Availability and cost: This is another safety system that comes standard on a few luxury cars but is working its way down the line. It is usually offered on more expensive trim levels or bundled as an upgraded technology package.
What experts say: "The jury is still out on the effectiveness of lane departure," says Rader. Mixed reviews and less-than-stellar study results call into question its effectiveness. An IIHS study found that lane-departure-equipped cars were 10 percent more likely to be involved in an accident.
This groundbreaking system uses cameras, radar or lasers to detect vehicles ahead and alert the driver if they are closing in too fast. An audible alert or vibration of the steering wheel is used to get a driver's eyes back on the road.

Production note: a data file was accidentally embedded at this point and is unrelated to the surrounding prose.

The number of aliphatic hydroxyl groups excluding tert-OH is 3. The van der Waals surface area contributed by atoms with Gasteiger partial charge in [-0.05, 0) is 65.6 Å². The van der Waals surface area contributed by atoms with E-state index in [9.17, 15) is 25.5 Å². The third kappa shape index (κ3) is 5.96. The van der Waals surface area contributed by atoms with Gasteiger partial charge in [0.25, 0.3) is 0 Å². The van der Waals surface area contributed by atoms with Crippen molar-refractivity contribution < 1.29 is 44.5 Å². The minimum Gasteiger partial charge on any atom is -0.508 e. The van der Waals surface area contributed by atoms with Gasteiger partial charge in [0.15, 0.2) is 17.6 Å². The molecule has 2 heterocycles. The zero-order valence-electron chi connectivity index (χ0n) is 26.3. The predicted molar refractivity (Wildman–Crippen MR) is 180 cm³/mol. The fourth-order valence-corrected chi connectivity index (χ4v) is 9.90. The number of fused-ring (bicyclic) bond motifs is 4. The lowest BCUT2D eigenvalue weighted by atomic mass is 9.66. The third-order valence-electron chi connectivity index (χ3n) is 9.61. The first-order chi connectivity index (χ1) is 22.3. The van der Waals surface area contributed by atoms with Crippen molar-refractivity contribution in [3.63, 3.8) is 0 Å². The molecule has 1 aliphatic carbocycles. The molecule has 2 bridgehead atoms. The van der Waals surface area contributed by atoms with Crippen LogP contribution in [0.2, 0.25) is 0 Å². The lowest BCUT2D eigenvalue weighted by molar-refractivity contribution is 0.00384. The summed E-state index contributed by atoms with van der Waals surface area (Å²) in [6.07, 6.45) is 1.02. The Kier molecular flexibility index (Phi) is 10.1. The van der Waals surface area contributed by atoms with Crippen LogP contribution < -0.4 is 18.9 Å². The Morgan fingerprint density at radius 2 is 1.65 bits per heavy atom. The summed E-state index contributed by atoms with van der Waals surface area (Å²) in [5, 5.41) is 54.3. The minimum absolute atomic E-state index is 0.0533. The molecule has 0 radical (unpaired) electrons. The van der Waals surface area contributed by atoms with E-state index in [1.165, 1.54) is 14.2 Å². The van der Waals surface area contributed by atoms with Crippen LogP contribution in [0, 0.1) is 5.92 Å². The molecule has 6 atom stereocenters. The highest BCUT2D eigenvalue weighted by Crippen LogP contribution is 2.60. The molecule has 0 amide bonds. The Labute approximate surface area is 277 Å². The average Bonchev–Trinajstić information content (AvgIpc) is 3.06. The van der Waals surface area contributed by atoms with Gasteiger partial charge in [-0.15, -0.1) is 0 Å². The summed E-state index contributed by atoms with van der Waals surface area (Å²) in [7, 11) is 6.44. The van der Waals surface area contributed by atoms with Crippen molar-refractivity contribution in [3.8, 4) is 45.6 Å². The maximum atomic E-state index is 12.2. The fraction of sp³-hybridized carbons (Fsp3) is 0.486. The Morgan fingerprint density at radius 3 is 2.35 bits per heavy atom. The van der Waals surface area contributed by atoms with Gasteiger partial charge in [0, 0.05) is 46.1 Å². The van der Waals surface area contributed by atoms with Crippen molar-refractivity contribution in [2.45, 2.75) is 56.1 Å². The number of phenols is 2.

Availability and cost: Despite promising results, forward collision warning is still fairly rare. According to the Highway Loss Data Institute (HDLI), forward collision warning was standard on only 2 percent of 2013 model year cars. It was optional on 27 percent. The system can run upward of $1,500 as an option on many vehicles.
What experts say: This technology could be a game-changer. In fact, the IIHS will no longer give a vehicle its top safety rating without this feature. "Research shows that front crash prevention systems are helping drivers avoid crashes, and lessening the impact on the crashes that do happen," says Rader.
This takes forward collision warning one step further. If you fail to heed the warning, the car automatically hits the brakes, bringing it to a stop before you have a collision.
Availability and cost: Like standard forward collision warning, this system is still pretty rare but it is starting to trickle down. "This feature has proliferated in the affordable midsize sedan class and has appeared in some compacts, including the Subaru Impreza -- always as optional equipment," says Wiesenfelder.